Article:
Children 1st call for Holyrood manifesto pledges to childhood abuse survivors
Children 1st, Scotland’s National Children’s charity, is calling on Scotland’s political parties to include a guaranteed right to recovery support for every child who has experienced abuse or neglect in their manifestos for next year’s Holyrood elections.
Chief Executive Alison Todd said: Abuse and neglect leaves children with lasting emotional scars. Recovery is possible, with support. Yet sadly in Scotland many children are unable to get the help they need, when they need it. And, as pressures on public funding continue, we’re concerned that what support is available could be eroded. We believe every child who has experienced abuse, neglect and other traumatic events in childhood should have a guaranteed right to high quality recovery support; for them, and for their families. This should be a priority issue in the 2016 Scottish Parliamentary elections - but the time for our politicians to show leadership is now, as they write their manifestos.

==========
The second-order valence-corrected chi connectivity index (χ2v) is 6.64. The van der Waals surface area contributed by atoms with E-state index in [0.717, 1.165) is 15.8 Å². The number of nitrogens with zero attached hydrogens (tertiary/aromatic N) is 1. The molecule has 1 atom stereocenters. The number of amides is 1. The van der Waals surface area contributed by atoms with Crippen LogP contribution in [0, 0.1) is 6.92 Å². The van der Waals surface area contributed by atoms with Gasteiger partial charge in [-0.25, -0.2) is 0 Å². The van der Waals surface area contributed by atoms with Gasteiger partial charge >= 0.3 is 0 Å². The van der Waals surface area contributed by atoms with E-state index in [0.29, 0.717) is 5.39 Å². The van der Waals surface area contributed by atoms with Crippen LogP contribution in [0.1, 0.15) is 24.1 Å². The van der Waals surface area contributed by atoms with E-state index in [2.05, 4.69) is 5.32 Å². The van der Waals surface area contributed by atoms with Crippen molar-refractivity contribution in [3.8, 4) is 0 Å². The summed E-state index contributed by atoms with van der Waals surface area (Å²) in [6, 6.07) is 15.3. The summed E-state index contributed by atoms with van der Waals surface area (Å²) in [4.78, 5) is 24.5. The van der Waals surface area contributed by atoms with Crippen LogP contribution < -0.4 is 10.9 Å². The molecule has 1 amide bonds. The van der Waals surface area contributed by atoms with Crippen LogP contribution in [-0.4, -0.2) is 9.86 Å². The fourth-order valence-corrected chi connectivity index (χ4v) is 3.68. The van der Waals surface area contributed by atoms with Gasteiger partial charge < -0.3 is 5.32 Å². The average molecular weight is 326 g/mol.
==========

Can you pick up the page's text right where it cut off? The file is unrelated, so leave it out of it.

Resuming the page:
“Last year we supported almost the recovery of almost 600 children and adults. We helped them to express their feelings and make sense of their experiences, and enabled nearly nine in every ten children we supported in this way to achieve better emotional health. But there are no short-cuts; recovery support takes time, empathy, commitment and consistency. Our efforts depend heavily on the generosity of donors, including the fantastic support we received from players of the People’s Postcode Lottery who last year gave us more than £575,000. But the level of need is so great that even a national charity such as Children 1st cannot hope to meet it in full.”
Millie,* who was abused by an adult cousin from age five, is one young person whose recovery Children 1st is supporting. Writing to the Children 1st staff member who supports her she said “I felt scared. Lost. I didn’t feel loved. If it wasn’t for you and Children 1st I don’t think I would have been here where I am today. Thank you I really appreciate all the help, and would love it if we could carry on until you feel I don’t need any more help or do.”